Myths and Mandu are made for each other — I discover this within hours of reaching the city for the 2019 edition of the 10-km Go Heritage Run. And I must thank the loquacious driver, who ferried me there from Indore, for the rather unique introduction to this Madhya Pradesh city of monuments and palaces.


I bear witness to the connection with myths and legends almost everywhere I go. It heightens the sense of mystery that Mandu — widely written about (by no less than Emperor Jehangir) and photographed for being one of the best monsoon getaways in India — inspires in the visitor.

The dark clouds were months away from the time of my visit, but it was fairly easy to imagine them hovering above scores of historic structures scattered across an emerald-green, rainwashed landscape.

Heads and tales

At Ashrafi Mahal in the city centre, my 14-year-old de facto ‘guide’ Khayyam sidles up to me to tell me how Mahmud Shah Khalji, one of Mandu’s earlier rulers, used the now-crumbling edifice as a gym in the 15th century for some of the portly concubines in his harem. Apparently, said concubines were rewarded with gold coins that Khalji would place on each of the steps they climbed as part of the exercise regimen — hence the name ashrafi which means “coin” in old Persian.

One is also regaled with tales of the epic love of Rani Roopmati, the poetess queen of Malwa, and Sultan Baz Bahadur — who built her the rather steep Roopmati’s Pavilion at his Rewa Kund Palace in the early 16th century, so that she could gaze at the Narmada river. All this, of course, before she killed herself upon hearing of Baz Bahadur’s death at the hands of an army sent by Emperor Akbar, and the ensuing fall of Mandu. Images of Roopmati, waiting for Baz Bahadur with an overcast sky in the background, haunt you long after a visit to the pavilion.

Next up is the famous myth of the headless soldier who till this day is said to guard the Tripolia Darwaza, one of the 12 gates along the city’s stone walls.

Trunk call

However, one Mandu phenomenon — the baobab — defies all logic and comprehension, leaving me both bewildered and fascinated as I sprint past a few of the trees, bereft of leaves and with bulbous trunks, en route the early-morning run. Native to Madagascar, some parts of mainland, sub-Saharan Africa and Australia, the baobab is known for not just its towering height (up to 98 ft), but also girth (up to 36 ft) and life span (3,000 years). The rather succulent trunk is said to hold as much as 100,000 litres of water — perfect to soak up Mandu’s generous monsoon bounty — while its flowers bloom only at night. Their otherwise mild fragrance intensifies when it mingles with the aroma of wet earth.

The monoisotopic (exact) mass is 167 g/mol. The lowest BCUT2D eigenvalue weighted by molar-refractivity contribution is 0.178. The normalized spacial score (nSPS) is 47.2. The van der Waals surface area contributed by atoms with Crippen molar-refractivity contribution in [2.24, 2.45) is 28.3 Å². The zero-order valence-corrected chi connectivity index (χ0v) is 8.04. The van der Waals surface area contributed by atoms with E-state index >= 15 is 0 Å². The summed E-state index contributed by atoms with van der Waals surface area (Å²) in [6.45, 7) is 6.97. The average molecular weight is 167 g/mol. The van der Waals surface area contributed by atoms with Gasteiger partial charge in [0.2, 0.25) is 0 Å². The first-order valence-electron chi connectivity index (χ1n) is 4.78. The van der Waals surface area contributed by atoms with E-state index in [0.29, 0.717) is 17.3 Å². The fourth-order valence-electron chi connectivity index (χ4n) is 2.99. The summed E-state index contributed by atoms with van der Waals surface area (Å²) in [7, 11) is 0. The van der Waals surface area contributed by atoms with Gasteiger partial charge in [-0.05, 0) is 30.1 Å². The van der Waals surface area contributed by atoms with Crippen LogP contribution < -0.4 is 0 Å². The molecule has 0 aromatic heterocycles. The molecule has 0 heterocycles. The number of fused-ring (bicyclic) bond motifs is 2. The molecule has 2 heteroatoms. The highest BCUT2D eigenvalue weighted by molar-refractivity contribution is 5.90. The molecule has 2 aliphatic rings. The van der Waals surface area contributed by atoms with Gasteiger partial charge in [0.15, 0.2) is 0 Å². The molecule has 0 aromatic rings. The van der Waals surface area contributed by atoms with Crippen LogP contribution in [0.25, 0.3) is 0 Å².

When cracked open, Mandu ki imli — the elongated baobab fruit — is a cluster of white pulp-coated seeds that resemble giant custard apple segments. The powdered seeds and the dried pulp are mixed with chilled water to make a tangy, vitamin C-rich drink that I relish at a hawker stall after a sweltering trek up Baz Bahadur’s palace.

Disputed origins?

Back to Mandu and its myths. This time with regards to the ubiquitous baobab tree’s origins. I grapple with three different explanations for their presence here — each more fascinating than the other.

A shopkeeper selling the fuzz-coated fruit outside the gates of Ashrafi Mahal calls it Khorasani imli . When I probe further, he tells me a group of Spice Route traders en route from Khorasan (what Central Asia was called earlier) to the Orient brought along baobab seeds from their earlier travels to Africa. They exchanged the seeds for food and shelter in Mandu.

Later in the day, as I admire the ship-like silhouette of the Jahaz Mahal complex built in the second half of the 15th century by Sultan Ghiyas-ud-din-Khalji, my attention is once again drawn to a row of baobab trees standing guard at the east side of the structure. My guide tells me that the Sultan had a great fascination for exotic, foreign visitors. And it was a visitor from Madagascar who gifted him a few baobab seeds that he had first planted at Jahaz Mahal and then at other spots in Mandu.

PS: Back home in Mumbai, my geologist friend Tanya shines some light on another baobab facet I had gravely ignored while busy romancing myths. Apparently, more than a 100 million years ago, India, Madagascar and Australia were all part of the mother continent called Gondwanaland and with the ensuing continental split, it created the three distinct paths taken by the baobab.

But that still begs the question; why Mandu and not Mumbai or Madurai?

Raul Dias is a food and travel writer based in Mumbai

Travel log


Getting there

Mandu can be reached from most Indian cities via Indore (2 hours) or Bhopal (5.5 hours) by road. The nearest railhead for Mandu is Ratlam on the Delhi-Mumbai main line, which is just under a three-hour drive away.


The super clean rooms, tasty food options and efficient service make the Madhya Pradesh State Tourism Department Corporation (MPSTDC)-run Malwa Retreat Mandu (₹1,900 approx. for two with breakfast; a good option. Another property worth checking out is the three-star Mandu Sarai Hotel (₹2,200 approx. for two with breakfast;

BL Tip

Plan a visit to the ancient Buddhist Bagh Caves and to the Bagh village famous for artisans who practise the art of block printing fabrics using herb-based dyes.